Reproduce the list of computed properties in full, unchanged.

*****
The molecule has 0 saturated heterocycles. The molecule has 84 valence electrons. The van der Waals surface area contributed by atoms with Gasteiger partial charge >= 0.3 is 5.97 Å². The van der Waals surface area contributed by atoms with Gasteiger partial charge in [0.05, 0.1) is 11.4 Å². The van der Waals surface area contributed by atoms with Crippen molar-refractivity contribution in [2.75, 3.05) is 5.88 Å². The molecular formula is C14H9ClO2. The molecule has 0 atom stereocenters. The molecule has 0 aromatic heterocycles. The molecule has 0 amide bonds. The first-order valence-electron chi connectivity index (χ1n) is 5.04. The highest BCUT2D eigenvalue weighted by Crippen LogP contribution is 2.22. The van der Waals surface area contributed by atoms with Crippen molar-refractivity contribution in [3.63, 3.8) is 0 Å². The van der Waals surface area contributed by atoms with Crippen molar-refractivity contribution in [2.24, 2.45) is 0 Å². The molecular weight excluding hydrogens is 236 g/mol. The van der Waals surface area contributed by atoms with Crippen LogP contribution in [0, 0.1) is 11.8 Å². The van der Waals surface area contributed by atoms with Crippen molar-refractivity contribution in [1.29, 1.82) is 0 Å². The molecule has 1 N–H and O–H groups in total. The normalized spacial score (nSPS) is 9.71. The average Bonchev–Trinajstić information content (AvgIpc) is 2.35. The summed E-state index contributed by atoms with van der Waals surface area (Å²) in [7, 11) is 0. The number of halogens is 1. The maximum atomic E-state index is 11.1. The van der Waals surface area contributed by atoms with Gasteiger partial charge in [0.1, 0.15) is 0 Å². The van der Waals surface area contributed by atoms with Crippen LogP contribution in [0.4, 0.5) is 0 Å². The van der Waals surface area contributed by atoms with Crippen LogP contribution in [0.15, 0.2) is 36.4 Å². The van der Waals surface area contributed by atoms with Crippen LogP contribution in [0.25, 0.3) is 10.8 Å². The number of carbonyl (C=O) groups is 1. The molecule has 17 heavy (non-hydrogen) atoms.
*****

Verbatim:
The molecule has 0 saturated heterocycles. The molecule has 84 valence electrons. The van der Waals surface area contributed by atoms with Gasteiger partial charge >= 0.3 is 5.97 Å². The van der Waals surface area contributed by atoms with Gasteiger partial charge in [0.05, 0.1) is 11.4 Å². The van der Waals surface area contributed by atoms with Crippen molar-refractivity contribution in [2.75, 3.05) is 5.88 Å². The molecular formula is C14H9ClO2. The molecule has 0 atom stereocenters. The molecule has 0 aromatic heterocycles. The molecule has 0 amide bonds. The first-order valence-electron chi connectivity index (χ1n) is 5.04. The highest BCUT2D eigenvalue weighted by Crippen LogP contribution is 2.22. The van der Waals surface area contributed by atoms with Crippen molar-refractivity contribution in [3.63, 3.8) is 0 Å². The van der Waals surface area contributed by atoms with Crippen molar-refractivity contribution in [2.24, 2.45) is 0 Å². The molecular weight excluding hydrogens is 236 g/mol. The van der Waals surface area contributed by atoms with Crippen LogP contribution in [0, 0.1) is 11.8 Å². The van der Waals surface area contributed by atoms with Crippen molar-refractivity contribution in [1.29, 1.82) is 0 Å². The molecule has 1 N–H and O–H groups in total. The normalized spacial score (nSPS) is 9.71. The average Bonchev–Trinajstić information content (AvgIpc) is 2.35. The summed E-state index contributed by atoms with van der Waals surface area (Å²) in [7, 11) is 0. The number of halogens is 1. The maximum atomic E-state index is 11.1. The van der Waals surface area contributed by atoms with Gasteiger partial charge in [0.1, 0.15) is 0 Å². The van der Waals surface area contributed by atoms with Crippen LogP contribution in [0.4, 0.5) is 0 Å². The van der Waals surface area contributed by atoms with Crippen LogP contribution in [0.15, 0.2) is 36.4 Å². The van der Waals surface area contributed by atoms with Crippen LogP contribution in [0.25, 0.3) is 10.8 Å². The number of carbonyl (C=O) groups is 1. The molecule has 17 heavy (non-hydrogen) atoms.